Pro-Cyclist Patrik Sinkewitz Revisits Doping Scandal 'Your Main Concern Is Not to Get Caught'
Part 4: 'Sometimes I Think that there Isn't any Point to it Anymore'
SPIEGEL: The apartments of Spanish doctor Eufemiano Fuentes were searched before the 2006 Tour de France. Ullrich was suspended, and so was T-Mobile's sporting director, Rudy Pevenage. Did you stop blood doping right away?
Sinkewitz: No. On the evening of the first stage, I drove from Strasbourg to Freiburg.
SPIEGEL: Ullrich, your fellow team member, had been suspended two days earlier for blood doping, and you actually had the nerve to continue using the same method?
Sinkewitz: Yes. The doctors really didn't want to do it anymore. But I said, look, we have the blood, so let's put it in. What was going to happen? It was already clear that it would be over after the Tour de France. Nobody wanted to take the risk anymore.
SPIEGEL: How were you prepared for the Tour?
Sinkewitz: I was actually supposed to get two bags. But there was something wrong with both of them. The blood just wouldn't flow. A little of the blood flowed from the first bag, but then it clotted, and the same thing happened with the second bag. So I basically rode the Tour without being doped. The doctor said that this had never happened. He was embarrassed. But I didn't ask for any further explanations. It wasn't something you asked about. It just made me angry. Tough luck, I thought.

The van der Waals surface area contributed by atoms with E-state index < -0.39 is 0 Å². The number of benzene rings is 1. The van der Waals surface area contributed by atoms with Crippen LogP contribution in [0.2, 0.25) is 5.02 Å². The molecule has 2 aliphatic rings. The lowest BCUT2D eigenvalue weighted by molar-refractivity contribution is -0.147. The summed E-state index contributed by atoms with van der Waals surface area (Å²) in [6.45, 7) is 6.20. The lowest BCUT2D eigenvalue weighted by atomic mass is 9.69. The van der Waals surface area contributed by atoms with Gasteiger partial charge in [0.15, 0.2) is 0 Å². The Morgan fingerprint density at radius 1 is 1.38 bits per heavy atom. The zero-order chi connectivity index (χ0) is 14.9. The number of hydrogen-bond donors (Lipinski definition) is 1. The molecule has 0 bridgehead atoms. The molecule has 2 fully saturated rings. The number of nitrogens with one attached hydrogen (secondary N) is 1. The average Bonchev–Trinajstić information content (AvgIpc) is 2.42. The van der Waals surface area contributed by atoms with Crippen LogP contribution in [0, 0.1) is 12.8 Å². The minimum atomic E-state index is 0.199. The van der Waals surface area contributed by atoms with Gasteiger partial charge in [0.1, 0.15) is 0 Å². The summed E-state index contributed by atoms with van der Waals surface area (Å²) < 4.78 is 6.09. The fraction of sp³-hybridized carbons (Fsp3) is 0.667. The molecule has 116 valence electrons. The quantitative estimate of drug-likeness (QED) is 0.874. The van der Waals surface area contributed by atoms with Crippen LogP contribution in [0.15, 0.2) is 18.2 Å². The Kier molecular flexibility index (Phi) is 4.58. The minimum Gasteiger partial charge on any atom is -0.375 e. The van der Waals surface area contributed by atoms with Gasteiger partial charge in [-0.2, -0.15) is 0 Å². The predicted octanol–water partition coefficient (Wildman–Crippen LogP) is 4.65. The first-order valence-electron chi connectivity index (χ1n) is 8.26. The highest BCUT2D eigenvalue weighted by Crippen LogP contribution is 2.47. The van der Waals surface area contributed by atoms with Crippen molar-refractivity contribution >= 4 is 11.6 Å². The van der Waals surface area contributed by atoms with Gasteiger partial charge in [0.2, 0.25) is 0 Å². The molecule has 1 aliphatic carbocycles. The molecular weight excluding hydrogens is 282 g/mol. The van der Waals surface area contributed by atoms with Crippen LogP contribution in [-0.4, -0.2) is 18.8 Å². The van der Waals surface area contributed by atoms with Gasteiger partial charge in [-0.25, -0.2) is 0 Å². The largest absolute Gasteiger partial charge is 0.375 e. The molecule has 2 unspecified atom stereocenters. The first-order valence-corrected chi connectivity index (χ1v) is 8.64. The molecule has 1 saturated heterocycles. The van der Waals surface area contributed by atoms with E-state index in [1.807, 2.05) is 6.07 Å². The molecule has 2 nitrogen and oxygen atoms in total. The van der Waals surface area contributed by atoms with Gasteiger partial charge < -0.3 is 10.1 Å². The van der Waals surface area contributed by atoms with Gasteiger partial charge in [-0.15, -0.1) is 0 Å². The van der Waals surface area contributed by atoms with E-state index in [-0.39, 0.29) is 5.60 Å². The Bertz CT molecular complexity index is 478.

SPIEGEL: Isn't it sort of unusual to get an entire liter of blood in one session?
Sinkewitz: The original plan was to administer the second bag 10 or 15 days later. But that would've meant making arrangements, and it had become too dangerous after the Ullrich affair. There was no way that the doctors were going to travel to France with the blood.
SPIEGEL: When did you give the blood?
Sinkewitz: I began giving the blood at the beginning of the year, so that we could build up a supply of two bags over time. You have to keep replacing the blood, because it goes bad after a month. I received a bag in April, but without giving any fresh blood. I was hoping that that would prepare me for the Classic. I went to Freiburg a total of four or five times for the same reason, and I was always at the clinic where normal examinations were also done.
SPIEGEL: At Schmid's and Heinrich's clinic.
Sinkewitz: I don't want to comment on that.
SPIEGEL: How did the team react when Ullrich was suddenly gone?
Sinkewitz: It was strange for us to have lost our captain. We thought it was unfair that he wasn't being allowed to ride, just because of some alleged evidence. Meanwhile, others who were supposedly on Fuentes's list were kept on the team. That was all we knew. At the time, there was no way of predicting everything else that would eventually happen.
SPIEGEL: Did you talk about the scandal with the team?
Sinkewitz: During the Tour, you're tense from morning to night. We talked about the stages on the bus ride to the hotel, not about doping. Of course, whenever was I asked in public whether I had doped, I always said no. It's part of my job.